It wasn’t so long ago that broadcast and cable networks were just about the only companies vying to produce original programming.
Now more and more tech companies want in on the action, from Netflix and Amazon.com to Microsoft, Sony and, reportedly, Yahoo.
Microsoft’s efforts will accelerate in June with the debut of the first of its new spate of original programs greenlighted by Nancy Tellem, who came to Microsoft from CBS about two years ago to spearhead the effort to create more original content for the Xbox platform.
In June, Microsoft will provide live event coverage from the Bonnaroo music festival in Tennessee.
Also to debut sometime this year is a tech-focused documentary series produced by Simon Chinn and Jonathan Chinn of multiplatform media company Lightbox. The first installment tackles the urban legend that in 1983 video-game company Atari had buried millions of its not-well-received, unsold “E.T. the Extra Terrestrial” game cartridges in Alamogordo, N.M. Those are two of the six full series that Microsoft’s Xbox Entertainment Studios, under Tellem, has committed to. The other four are:
• A “Halo” TV series with Steven Spielberg as executive producer.
• A “Halo” digital feature executive-produced by Ridley Scott and David Zucker.
• “Every Street United,” an unscripted series about street soccer.
• “Humans,” a drama series set in a parallel world where families own robot servants, produced by Kudos, a U.K. company, and presented in partnership with U.K. broadcaster Channel 4.
“Humans” is to debut in 2015; the others do not have set debut dates yet.
Microsoft has three other series in the early stages of development:
• A sketch-comedy show with comedy collective JASH, founded by Sarah Silverman and Michael Cera, among others.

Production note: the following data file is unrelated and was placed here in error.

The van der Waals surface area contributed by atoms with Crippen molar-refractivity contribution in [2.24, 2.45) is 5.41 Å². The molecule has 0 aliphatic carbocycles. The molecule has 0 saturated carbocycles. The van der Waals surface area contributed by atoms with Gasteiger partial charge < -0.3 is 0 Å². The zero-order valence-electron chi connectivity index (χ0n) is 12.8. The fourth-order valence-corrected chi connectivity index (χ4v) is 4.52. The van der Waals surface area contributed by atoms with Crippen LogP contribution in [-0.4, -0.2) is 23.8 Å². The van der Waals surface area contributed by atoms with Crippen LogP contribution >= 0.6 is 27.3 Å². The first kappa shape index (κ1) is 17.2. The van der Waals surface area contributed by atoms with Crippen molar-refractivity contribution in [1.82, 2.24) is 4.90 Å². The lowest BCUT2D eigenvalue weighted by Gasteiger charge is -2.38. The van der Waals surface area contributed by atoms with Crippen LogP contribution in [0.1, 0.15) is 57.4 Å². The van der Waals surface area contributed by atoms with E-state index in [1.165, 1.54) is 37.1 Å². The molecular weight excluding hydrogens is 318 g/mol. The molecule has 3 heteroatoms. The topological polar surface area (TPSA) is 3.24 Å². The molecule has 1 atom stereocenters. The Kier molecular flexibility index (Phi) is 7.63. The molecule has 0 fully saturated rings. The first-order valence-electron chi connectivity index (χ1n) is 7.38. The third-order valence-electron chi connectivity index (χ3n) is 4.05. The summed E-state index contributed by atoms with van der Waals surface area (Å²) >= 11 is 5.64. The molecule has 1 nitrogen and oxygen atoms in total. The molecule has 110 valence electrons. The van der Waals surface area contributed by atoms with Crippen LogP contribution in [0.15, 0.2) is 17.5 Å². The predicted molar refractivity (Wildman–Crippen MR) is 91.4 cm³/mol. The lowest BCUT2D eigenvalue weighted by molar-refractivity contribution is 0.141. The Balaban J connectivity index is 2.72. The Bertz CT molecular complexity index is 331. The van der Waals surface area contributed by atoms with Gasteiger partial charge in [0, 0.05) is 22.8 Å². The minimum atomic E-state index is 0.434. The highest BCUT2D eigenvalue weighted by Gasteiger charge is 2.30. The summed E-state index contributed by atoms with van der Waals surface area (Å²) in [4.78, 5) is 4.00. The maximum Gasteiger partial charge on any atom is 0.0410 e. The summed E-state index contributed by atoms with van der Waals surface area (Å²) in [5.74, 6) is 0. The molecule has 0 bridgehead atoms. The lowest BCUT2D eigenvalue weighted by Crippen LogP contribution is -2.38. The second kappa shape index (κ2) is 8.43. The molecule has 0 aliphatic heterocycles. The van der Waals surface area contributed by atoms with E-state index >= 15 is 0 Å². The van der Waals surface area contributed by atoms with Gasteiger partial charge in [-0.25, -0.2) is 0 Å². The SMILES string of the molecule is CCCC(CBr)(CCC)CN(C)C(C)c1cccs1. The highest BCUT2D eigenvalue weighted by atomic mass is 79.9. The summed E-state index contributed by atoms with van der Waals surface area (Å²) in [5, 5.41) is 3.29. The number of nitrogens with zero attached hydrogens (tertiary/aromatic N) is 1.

• A hybrid stop-motion animation project by Stoopid Buddy Stoodios, creators of the TV show “Robot Chicken.”
• “Fearless,” an unscripted series starring Paul de Gelder, an Australian Navy bomb-clearance diver and shark-attack survivor.
It’s all part of Microsoft’s push to create more original content as consumers increasingly use cloud services and mobile devices, as well as set-top boxes, to watch TV.
Creating original programming is not new for Microsoft, which in years past has produced the digital series “Halo 4: Forward Unto Dawn” and “Halo: The Animated Series.”
But the plans accelerated in 2012 with the hiring of Tellem, former president of CBS Network Television Entertainment Group. She became Microsoft’s president of entertainment and digital media, overseeing a new production studio — Xbox Entertainment Studios — in Los Angeles.
Tellem told Variety last year that developing the original programs was taking longer than planned, but that she hoped to launch the first of the programs in the first or second quarter of 2014.
Microsoft is seeking to differentiate its shows by focusing on the interactive potential of the Xbox platform and the company’s mobile devices.